As we reported earlier, Time Warner cable introduced a groundbreaking new iPad App that allows streaming of live TV. The app has a couple of restrictions, such as requiring both a TV and internet subscription from Time Warner, and restricting the streaming to within the customer's premises. It turns out the networks didn't like the app all that much and claimed that streaming distribution was unauthorized.
Network reps have reportedly been in contact with Time Warner and telling the cable provider that streaming distribution via the iPad has not been authorized. Specifically, they are claiming that distribution via streaming is not covered under affiliate agreements. However, these are just warnings. No actual lawsuits have been filed.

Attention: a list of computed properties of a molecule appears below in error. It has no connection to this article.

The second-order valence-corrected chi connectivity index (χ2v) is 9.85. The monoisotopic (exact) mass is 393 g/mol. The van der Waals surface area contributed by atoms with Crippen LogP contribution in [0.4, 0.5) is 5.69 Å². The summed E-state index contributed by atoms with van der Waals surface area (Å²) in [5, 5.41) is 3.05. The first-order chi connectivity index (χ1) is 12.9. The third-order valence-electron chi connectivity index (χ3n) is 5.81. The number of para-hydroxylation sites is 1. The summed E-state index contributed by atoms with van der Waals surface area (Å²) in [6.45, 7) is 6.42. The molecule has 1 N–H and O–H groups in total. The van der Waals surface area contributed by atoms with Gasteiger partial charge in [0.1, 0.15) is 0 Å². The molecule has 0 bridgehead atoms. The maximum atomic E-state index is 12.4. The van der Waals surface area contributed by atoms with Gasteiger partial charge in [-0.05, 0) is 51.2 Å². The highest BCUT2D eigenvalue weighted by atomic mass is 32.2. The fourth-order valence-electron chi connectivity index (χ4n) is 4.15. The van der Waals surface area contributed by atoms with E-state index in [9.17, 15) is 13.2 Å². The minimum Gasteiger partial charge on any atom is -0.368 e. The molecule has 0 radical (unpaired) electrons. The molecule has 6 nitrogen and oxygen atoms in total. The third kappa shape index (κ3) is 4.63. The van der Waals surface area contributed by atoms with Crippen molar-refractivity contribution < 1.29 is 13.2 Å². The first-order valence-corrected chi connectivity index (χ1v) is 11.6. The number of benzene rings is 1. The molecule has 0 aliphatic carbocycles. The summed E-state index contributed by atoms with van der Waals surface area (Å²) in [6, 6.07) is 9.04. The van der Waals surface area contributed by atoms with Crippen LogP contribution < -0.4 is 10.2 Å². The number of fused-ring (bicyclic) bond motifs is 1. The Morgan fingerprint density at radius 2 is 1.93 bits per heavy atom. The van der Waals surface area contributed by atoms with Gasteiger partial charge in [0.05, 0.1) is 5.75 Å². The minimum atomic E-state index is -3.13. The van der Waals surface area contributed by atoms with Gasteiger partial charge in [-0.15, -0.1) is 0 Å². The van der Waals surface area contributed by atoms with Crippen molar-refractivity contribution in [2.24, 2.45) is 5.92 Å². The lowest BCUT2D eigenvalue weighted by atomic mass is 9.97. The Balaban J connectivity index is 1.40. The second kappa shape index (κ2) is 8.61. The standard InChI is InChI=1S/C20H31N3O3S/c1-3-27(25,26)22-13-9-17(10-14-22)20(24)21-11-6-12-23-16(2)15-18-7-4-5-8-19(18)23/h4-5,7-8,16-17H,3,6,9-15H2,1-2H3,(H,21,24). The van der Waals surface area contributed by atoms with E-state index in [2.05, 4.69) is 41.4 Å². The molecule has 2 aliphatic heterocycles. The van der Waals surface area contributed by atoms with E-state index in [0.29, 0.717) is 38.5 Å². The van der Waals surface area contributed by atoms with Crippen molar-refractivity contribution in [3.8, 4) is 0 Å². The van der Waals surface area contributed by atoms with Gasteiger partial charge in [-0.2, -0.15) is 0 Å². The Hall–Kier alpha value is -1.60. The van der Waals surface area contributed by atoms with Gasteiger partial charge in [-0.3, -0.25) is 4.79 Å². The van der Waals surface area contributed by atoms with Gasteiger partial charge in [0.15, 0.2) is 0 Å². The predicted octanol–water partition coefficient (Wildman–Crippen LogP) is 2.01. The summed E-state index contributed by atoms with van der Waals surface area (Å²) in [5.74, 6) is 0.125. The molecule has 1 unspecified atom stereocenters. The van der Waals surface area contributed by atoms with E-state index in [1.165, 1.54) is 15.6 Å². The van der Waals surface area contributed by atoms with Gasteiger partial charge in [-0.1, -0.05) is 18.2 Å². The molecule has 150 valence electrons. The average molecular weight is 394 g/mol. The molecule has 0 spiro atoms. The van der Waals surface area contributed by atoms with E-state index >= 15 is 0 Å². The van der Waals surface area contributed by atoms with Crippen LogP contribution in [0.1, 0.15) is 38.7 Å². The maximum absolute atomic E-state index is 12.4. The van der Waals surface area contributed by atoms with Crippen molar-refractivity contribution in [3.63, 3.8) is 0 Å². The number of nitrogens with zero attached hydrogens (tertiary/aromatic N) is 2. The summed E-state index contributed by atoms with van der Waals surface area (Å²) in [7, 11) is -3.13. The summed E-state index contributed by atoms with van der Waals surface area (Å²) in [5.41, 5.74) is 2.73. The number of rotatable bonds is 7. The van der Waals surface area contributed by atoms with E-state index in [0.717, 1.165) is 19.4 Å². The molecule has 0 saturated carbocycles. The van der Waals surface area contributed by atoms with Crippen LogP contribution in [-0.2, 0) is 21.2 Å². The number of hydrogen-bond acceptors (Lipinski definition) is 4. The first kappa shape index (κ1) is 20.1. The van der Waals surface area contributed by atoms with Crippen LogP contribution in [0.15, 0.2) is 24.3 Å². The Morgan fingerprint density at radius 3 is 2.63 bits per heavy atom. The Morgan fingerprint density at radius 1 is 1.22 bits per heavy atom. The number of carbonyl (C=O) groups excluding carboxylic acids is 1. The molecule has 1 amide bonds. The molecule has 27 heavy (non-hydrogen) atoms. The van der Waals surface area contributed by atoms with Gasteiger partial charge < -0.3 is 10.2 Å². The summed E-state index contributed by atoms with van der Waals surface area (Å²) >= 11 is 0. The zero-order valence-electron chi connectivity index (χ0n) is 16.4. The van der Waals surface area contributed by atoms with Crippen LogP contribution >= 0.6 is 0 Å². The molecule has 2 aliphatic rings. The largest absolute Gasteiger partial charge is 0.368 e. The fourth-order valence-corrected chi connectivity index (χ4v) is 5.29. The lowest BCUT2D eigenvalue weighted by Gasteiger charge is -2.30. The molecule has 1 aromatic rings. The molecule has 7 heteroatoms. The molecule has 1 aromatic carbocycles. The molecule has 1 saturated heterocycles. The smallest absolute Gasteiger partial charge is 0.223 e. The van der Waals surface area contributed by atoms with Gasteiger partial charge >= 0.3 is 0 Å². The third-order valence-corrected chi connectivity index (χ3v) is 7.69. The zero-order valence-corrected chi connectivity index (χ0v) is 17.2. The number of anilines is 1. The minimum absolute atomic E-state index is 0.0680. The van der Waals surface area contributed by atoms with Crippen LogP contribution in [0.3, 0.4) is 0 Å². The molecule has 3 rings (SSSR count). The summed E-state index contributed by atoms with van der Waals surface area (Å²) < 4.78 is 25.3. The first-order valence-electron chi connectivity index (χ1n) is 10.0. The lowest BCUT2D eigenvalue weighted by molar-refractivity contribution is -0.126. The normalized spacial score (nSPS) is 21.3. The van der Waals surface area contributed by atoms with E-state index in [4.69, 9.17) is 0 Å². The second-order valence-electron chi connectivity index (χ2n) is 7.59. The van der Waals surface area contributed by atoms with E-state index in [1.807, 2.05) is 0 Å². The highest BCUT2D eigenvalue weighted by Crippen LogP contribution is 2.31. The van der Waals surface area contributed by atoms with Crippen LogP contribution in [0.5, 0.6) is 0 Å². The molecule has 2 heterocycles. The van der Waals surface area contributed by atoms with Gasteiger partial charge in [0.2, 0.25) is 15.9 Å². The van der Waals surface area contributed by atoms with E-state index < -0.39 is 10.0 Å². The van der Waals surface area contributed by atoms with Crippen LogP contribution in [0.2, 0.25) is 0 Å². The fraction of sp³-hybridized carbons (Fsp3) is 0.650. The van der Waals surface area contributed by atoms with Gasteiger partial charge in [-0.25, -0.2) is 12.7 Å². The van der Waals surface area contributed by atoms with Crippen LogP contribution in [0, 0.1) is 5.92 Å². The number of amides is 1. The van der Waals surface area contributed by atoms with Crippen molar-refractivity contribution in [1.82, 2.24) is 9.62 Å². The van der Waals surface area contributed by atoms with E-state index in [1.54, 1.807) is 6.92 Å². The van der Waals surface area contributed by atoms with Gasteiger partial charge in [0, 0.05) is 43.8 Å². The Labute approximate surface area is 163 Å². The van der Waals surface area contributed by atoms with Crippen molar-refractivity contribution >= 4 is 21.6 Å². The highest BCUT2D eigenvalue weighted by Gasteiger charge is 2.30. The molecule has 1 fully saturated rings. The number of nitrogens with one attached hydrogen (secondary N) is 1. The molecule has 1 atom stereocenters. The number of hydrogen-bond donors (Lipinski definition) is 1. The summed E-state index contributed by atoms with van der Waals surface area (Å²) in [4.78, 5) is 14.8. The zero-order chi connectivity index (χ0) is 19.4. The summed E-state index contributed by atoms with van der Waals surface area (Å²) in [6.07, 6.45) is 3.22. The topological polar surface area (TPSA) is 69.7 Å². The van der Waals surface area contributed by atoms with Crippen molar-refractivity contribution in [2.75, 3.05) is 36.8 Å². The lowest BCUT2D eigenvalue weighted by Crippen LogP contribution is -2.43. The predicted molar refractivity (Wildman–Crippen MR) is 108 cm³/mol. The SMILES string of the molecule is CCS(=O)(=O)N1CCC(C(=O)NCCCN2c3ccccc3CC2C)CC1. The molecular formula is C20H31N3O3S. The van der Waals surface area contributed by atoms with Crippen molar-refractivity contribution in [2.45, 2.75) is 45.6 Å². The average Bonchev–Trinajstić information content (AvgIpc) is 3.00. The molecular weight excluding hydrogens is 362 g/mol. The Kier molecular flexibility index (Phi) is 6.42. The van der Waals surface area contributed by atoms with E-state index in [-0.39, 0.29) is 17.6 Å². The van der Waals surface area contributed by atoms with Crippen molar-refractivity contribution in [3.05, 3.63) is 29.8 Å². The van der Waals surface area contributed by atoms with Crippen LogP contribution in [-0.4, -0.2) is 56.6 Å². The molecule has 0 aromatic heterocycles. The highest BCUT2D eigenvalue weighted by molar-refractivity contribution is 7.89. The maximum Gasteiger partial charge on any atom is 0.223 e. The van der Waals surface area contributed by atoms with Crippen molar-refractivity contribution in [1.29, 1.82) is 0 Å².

What may have prompted this is a hint by Jason Gaedtke, Time Warner Cable's VP of web services, that they may be willing to enable streaming beyond the customer premises and essentially offering some sort of place shifting service.
This is not the first time that networks have criticized place shifting technology. Back in 2006 HBO considered filing a lawsuit against Sling Media, creators of Slingbox. Major League Baseball also considered the same thing in 2007. Both never went anywhere, but there still is a general sentiment that place shifting without explicit permission is something that the networks are not comfortable with. Sling Media is now owned by satellite provider Echostar which builds place shifting technology into its DVRs. Cable and satellite providers have also had similar place shifting apps on smartphones and tablets including the iPad, but these have usually featured recorded and on-demand content.